Lewis Hamilton’s win at the Turkish Grand Prix last week secured him a place in history with a record-equalling seventh world championship.
Such predictable dominance is one aspect of the sport new F1 chief executive, Stefano Domenicali, wants to challenge with sweeping changes to stimulate fiercer rivalries on the track — and attract a new, younger audience.
The Lamborghini chief executive and former Ferrari team boss takes charge from January, after the conclusion of the current season.
He will need to lead a financial recovery, following huge losses suffered during the pandemic, but also faces challenges that precede coronavirus.
Industry executives, team owners, managers, and drivers say that, under Mr Domenicali, F1 must reach new television viewers — and sponsors — by becoming more exciting, more digital, more environmentally friendly, and bigger in the US.
Bernie Ecclestone, who led F1 for decades before being ousted by Liberty Media after its takeover, said the new chief executive must be allowed to act without interference from the owners.
“It won’t be easy for him at all but it’ll be easier than if he needs to get permission from someone,” he said. “When I ran the business if I saw something that needed doing I didn’t talk to my grandmother . . . I got on with it.”
Mr Domenicali faces a difficult economic environment that is putting pressure on broadcast and sponsorship budgets.
He also should not expect an easy ride from those at the top of the grid, such as Mercedes, which has no intention of relinquishing its grip over the sport.
“The biggest challenges are to create a spectacle with more variability and more unpredictability,” said Toto Wolff, team principal and minority shareholder in the Mercedes team. “We will do everything to counter that.”
Liberty Media, the group controlled by US billionaire, John Malone, which acquired F1 for $8bn four years ago, has struggled to grow its revenues.
Chase Carey, a Fox Corporation board member and confidant of Rupert Murdoch, who was appointed F1 chief executive in 2017, has repeatedly acknowledged that the sponsorship market has proven tougher to crack than expected. F1 made 15 per cent of revenues from sponsorship last year. Total revenues were $2bn, slightly up from roughly $1.8bn in each of the prior two years.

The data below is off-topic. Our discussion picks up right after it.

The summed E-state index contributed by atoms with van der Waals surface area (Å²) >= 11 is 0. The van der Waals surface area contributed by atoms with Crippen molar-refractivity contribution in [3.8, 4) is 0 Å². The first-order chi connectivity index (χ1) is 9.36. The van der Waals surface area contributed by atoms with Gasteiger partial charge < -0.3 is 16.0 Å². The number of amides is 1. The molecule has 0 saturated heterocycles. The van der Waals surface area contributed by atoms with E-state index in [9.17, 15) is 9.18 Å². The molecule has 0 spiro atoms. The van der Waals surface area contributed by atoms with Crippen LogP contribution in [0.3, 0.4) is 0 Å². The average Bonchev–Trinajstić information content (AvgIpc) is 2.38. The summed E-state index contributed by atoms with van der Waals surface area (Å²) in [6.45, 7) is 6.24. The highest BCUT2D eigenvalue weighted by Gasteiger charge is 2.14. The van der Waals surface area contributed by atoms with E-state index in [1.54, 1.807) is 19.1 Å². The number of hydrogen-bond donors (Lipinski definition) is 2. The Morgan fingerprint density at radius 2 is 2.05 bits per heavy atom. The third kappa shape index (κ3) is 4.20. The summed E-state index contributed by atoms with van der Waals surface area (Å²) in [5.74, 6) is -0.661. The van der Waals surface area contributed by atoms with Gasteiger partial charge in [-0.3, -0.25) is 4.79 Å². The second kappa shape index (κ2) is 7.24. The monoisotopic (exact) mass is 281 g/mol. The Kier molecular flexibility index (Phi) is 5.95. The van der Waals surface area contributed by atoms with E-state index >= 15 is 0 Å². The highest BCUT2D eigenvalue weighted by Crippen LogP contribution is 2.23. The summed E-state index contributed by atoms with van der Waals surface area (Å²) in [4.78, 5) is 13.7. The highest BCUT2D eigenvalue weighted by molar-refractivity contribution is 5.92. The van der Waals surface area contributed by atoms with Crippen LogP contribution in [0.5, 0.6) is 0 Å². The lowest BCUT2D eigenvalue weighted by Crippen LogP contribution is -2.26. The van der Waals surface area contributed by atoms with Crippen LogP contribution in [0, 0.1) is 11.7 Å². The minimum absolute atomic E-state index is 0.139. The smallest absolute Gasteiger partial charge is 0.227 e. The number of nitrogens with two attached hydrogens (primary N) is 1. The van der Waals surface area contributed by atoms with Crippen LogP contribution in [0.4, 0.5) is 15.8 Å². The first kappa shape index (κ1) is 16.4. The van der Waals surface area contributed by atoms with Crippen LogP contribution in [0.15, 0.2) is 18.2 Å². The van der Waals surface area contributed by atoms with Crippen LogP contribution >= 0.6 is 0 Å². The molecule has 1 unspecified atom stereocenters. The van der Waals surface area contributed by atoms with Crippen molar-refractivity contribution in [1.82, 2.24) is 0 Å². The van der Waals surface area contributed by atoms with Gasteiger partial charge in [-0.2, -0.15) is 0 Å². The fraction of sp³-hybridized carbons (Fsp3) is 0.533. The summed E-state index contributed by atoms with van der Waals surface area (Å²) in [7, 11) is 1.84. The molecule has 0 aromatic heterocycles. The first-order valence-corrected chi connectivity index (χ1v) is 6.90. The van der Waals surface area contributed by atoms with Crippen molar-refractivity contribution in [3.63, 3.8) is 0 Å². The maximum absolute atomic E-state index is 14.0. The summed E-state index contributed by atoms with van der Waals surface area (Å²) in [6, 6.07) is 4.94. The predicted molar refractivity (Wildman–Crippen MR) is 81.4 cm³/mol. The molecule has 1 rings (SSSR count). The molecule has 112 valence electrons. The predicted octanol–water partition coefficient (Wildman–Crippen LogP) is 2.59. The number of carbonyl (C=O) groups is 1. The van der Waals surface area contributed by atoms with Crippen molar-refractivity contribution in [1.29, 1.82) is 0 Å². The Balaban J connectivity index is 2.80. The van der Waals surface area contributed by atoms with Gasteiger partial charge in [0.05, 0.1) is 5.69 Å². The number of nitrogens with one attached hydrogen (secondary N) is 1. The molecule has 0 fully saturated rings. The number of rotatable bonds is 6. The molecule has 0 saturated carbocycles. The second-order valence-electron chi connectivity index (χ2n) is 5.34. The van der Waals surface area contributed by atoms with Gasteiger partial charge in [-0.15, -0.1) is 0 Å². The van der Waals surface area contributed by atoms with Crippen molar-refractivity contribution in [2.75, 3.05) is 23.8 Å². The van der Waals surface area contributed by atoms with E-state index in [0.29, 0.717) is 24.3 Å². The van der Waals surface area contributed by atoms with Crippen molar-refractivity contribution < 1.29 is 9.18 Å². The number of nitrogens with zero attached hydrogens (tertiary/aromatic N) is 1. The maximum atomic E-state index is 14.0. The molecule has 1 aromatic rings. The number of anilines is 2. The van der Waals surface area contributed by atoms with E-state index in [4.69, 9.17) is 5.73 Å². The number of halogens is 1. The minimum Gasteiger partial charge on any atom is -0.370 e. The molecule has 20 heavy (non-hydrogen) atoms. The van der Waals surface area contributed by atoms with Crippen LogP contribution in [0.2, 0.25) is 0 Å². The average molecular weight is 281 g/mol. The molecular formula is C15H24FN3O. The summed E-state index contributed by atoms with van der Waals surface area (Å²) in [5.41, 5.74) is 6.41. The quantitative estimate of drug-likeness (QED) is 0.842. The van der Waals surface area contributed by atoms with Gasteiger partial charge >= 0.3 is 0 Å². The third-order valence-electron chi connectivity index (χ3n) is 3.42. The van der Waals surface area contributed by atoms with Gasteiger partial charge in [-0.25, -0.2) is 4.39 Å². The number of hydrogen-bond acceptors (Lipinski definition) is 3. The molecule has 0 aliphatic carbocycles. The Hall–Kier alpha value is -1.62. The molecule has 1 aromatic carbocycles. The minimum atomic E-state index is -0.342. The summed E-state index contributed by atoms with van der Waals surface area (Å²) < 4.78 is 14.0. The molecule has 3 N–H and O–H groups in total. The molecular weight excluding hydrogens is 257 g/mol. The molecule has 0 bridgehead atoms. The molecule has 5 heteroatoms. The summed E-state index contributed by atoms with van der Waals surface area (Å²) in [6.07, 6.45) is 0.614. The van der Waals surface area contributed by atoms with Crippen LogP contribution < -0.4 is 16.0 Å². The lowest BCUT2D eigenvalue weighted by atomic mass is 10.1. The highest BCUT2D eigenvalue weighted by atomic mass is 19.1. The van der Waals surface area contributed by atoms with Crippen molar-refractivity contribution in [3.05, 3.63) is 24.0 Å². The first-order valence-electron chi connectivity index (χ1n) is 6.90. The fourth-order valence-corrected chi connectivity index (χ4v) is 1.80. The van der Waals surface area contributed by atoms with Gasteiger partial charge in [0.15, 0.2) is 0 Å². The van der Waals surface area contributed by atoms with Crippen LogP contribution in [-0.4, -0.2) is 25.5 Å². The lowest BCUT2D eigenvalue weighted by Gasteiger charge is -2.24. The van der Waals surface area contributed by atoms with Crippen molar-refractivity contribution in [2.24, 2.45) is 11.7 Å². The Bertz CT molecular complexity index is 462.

In the first two quarters of 2020, revenues were just 7 per cent of the $866m generated in the same period a year earlier, due to a four-month delay to the start of the season.
Mr Carey, who will remain chairman, managed to protect vital broadcast income by staging a season, albeit mostly in Europe, set to hold 17 Grands Prix this year.
But despite a rebound in the third quarter, the series incurred operating losses of $363m in the first nine months, because of lower fees from race promoters and a hit to corporate hospitality without fans in attendance. In April, Liberty Media was forced to inject $1.4bn of cash into F1, which furloughed half its workforce and agreed salary cuts with executives to weather the pandemic.
Mr Carey’s reign was consumed by the urgent need to secure commitments from all 10 F1 teams to make the sport more competitive. This year he convinced constructors, including the big three of Ferrari, Mercedes and Red Bull, to sign up to a new “Concorde Agreement”, a deal that governs how money is split.